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MCLAUGHLIN, A CONSTITUTIONAL HISTORY OF THE UNITED STATES (1935). MAY, TREATISE ON TIIE LAW, PRIVILEGES, PROCEEDINGS AND USAGE OF PAR.

LIAMENT (16th ed. 1957). PATTERSON, CONSTITUTIONAL PRINCIPLES OF THOMAS JEFFERSON (1953). RICHARDSON, MESSAGES AND PAPERS OF THE PRESIDENTS (1896-1899). ROBERTSON, THE TRIAL OF AARON BURR FOR TREASON (1875). PAGE SMITH, JOHN Adams (1962). STORY, COMMENTARIES ON THE CONSTITUTION OF THE UNITED STATES (4th ed.

1873).

TAYLOR, GRAND INQUEST (1955).
WARREN, THE SUPREME COURT IN UNITED STATES HISTORY (1922).

ARTICLES
Bickel, The Original Understanding and the Segregation Decision, 69 HARV.

L. Rev. 1 (1955) [cited as Bickel, The Original Understanding).
Bishop, The Exccutive's Right of Privacy: An Unresolved Constitutional

· Question, 66 YALE L.J. 477 (1957). Collins, The Power of Congressional Committees of Investigation to Obtain

Information From the Executive Branch: The Argument for the Legislative

Branch, 39 Geo. L.J. 563 (1951). Corwin, The Steel Seizure Case: A Judicial Brick Wähout Straw, 53 COLUM.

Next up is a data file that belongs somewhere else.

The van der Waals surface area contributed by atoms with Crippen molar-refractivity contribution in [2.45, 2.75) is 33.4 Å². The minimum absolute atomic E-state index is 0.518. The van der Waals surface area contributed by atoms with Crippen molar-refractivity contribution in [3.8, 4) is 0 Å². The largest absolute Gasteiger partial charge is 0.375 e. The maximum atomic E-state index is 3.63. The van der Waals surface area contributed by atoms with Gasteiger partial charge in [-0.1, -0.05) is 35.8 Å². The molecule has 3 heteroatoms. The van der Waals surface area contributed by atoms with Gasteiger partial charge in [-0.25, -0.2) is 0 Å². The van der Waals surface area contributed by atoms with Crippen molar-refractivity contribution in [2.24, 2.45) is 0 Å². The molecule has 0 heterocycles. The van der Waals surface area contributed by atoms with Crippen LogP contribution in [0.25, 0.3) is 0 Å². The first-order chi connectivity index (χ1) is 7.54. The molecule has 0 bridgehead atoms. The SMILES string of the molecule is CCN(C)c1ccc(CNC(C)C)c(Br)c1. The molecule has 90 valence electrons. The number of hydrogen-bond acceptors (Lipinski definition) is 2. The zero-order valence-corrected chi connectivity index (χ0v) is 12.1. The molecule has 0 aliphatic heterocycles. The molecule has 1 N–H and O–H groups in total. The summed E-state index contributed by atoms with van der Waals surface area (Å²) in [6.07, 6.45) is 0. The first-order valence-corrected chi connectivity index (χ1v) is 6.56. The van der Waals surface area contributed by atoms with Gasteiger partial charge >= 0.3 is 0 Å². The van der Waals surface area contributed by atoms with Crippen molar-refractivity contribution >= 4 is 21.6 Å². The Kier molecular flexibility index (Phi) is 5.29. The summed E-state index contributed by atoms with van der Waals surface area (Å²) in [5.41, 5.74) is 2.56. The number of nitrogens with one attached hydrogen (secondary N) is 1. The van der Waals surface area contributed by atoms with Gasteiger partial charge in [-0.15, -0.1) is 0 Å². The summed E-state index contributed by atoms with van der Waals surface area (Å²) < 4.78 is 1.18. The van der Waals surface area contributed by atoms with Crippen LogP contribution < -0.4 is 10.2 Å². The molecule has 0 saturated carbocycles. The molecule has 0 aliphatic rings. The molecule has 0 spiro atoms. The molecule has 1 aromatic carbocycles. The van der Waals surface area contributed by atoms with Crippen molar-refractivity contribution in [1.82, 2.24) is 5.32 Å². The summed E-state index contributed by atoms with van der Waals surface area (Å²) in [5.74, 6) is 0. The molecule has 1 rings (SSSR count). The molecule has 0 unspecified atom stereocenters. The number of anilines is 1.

L. Rev. 53 (1953). Kramer & Marcuse, Executive Privilege-A Study of the Period 1953-1960

(pts. 1-2), 29 GEO. WASH. L. REV. 623, 827 (1961). Landis, Constitutional Limitations on the Congressional Power of Investigation,

40 HARV. L. Rev. 153 (1926). Mitchell, Government Secrecy in Theory and Practice: "Rules and Regulations

as an Autonomous Screen, 58 Colum. L. Rev. 199 (1958). Newman & Keaton, Congress and the Faithful Execution of Lows-Should

Legislators Supervise Administrators?, 41 Cali. L. Rev. 565 (1953). Philos, The Public's Right to Know and the Public Interest-A Dilemma Re.

visited, 19 FED. B.J. 41 (1959). Potts, Power of Legislative Bodies to Punish for Contempt, 74 U. Pa. L. Rev.

691 (1926). Schwartz, Executive Privilege and Congressional Investigatory Power, 47 Calb.

L. Rev. 3 (1959). Tweed, Provisions of the Constitution Concerning the Supreme Court of the

United States, 31 B.U.L. Rev. 1 (1951). Wiggins, Government Operations and the Public's Right to Know, 19 FED. B.J.

62 (1959). Wofford, The Blinding Light: The Uses of History in Constitutional Interpreta

tion, 31 U. CHI. L. Rev. 502 (1964). Wolkinson, Demands of Congressional Committees for Executive Papers, 10

FED. B.J. 103 (1949). Wyzanski, Standards for Congressional Investigation, 3 RECORD OF N.Y.C.B.A.